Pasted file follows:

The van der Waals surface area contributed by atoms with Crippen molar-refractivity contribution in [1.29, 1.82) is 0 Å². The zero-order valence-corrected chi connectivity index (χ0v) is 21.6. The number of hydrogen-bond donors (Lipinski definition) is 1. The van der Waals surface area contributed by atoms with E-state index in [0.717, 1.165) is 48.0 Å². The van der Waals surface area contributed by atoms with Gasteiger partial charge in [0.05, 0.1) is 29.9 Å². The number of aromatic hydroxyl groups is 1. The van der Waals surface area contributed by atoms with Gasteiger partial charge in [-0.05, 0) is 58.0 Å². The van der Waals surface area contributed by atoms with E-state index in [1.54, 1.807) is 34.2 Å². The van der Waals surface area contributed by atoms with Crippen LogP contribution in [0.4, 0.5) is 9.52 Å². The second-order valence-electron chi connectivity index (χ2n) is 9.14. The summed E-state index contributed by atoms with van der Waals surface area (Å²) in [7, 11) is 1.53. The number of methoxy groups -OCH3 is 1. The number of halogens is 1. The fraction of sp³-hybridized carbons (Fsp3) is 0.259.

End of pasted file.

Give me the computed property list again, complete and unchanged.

The van der Waals surface area contributed by atoms with Crippen molar-refractivity contribution in [1.29, 1.82) is 0 Å². The zero-order valence-corrected chi connectivity index (χ0v) is 21.6. The number of hydrogen-bond donors (Lipinski definition) is 1. The van der Waals surface area contributed by atoms with E-state index in [0.717, 1.165) is 48.0 Å². The van der Waals surface area contributed by atoms with Gasteiger partial charge in [0.05, 0.1) is 29.9 Å². The number of aromatic hydroxyl groups is 1. The van der Waals surface area contributed by atoms with Gasteiger partial charge in [-0.05, 0) is 58.0 Å². The van der Waals surface area contributed by atoms with E-state index in [1.54, 1.807) is 34.2 Å². The van der Waals surface area contributed by atoms with Crippen LogP contribution in [0.4, 0.5) is 9.52 Å². The second-order valence-electron chi connectivity index (χ2n) is 9.14. The summed E-state index contributed by atoms with van der Waals surface area (Å²) in [7, 11) is 1.53. The number of methoxy groups -OCH3 is 1. The number of halogens is 1. The fraction of sp³-hybridized carbons (Fsp3) is 0.259.